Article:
During the 1850s, sectional differences within the United States, largely about slavery, grew wider as the country's leaders debated whether to allow slavery to expand into the western territories and as criticism of slavery intensified in some free states. The Compromise of 1850 had temporarily settled some of the sectional divisions, but it did not solve the problems that resulted from the existence of slavery in part of the nation. Some of the county's principal Protestant denominations divided into northern and southern branches during the 1840s and 1850s. Critics of slavery became more numerous in the free states, and during the 1850s a once-small group of committed abolitionists attracted new followers. At the same time many defenders of slavery adopted a radical proslavery set of beliefs that made compromise between the extreme opponents of slavery and its most extreme defenders ever more difficult. The problems that the sectional crisis posed for Virginians and for Americans generally made their futures uncertain.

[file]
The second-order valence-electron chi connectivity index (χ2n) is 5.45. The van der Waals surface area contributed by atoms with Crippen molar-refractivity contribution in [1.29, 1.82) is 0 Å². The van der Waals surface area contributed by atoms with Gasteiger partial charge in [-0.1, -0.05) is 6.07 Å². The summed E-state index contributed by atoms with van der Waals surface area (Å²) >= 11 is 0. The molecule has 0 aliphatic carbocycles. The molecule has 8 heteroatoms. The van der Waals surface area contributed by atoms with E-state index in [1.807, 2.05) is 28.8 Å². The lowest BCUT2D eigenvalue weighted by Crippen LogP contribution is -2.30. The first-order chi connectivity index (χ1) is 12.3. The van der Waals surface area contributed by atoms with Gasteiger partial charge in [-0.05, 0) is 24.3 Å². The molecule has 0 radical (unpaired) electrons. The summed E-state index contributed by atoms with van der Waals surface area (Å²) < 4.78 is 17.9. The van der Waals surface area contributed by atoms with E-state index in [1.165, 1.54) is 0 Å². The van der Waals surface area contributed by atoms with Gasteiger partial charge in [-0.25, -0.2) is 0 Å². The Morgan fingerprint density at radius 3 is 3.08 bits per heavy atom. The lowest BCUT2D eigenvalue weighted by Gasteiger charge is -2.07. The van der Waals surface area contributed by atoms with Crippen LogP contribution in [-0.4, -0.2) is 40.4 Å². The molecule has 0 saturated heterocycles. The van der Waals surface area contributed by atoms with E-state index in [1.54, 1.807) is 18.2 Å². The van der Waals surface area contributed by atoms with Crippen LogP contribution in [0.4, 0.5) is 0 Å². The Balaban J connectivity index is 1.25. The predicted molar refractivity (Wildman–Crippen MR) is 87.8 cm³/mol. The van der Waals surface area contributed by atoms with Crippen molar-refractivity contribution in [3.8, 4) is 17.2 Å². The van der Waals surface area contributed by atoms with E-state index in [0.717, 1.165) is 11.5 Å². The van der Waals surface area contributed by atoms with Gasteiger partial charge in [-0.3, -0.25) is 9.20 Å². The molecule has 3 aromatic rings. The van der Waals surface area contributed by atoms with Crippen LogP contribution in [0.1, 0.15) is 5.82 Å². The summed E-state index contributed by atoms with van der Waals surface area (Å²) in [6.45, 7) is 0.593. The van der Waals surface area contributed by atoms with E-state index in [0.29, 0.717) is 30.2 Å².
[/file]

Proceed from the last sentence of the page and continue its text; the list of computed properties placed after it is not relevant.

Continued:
For decades before 1850, many men and women who escaped from slavery were able to avoid being captured and returned to their owners, but the Fugitive Slave Act, part of the Compromise of 1850, empowered federal officials to assist owners seeking to reclaim runaway slaves.
Settlement of the Great Plains increased rapidly during the 1850s, even while many people moved into Texas and other portions of the territory acquired as a result of the war with Mexico in the 1840s. Congress repeatedly debated whether slavery should be allowed into those large territories that were not yet organized into states.
In October 1859 John Brown and other antislavery men slipped across the border between Maryland and Virginia and occupied the United States arsenal at Harpers Ferry. Brown hoped to arm enslaved men and lead a campaign to abolish slavery.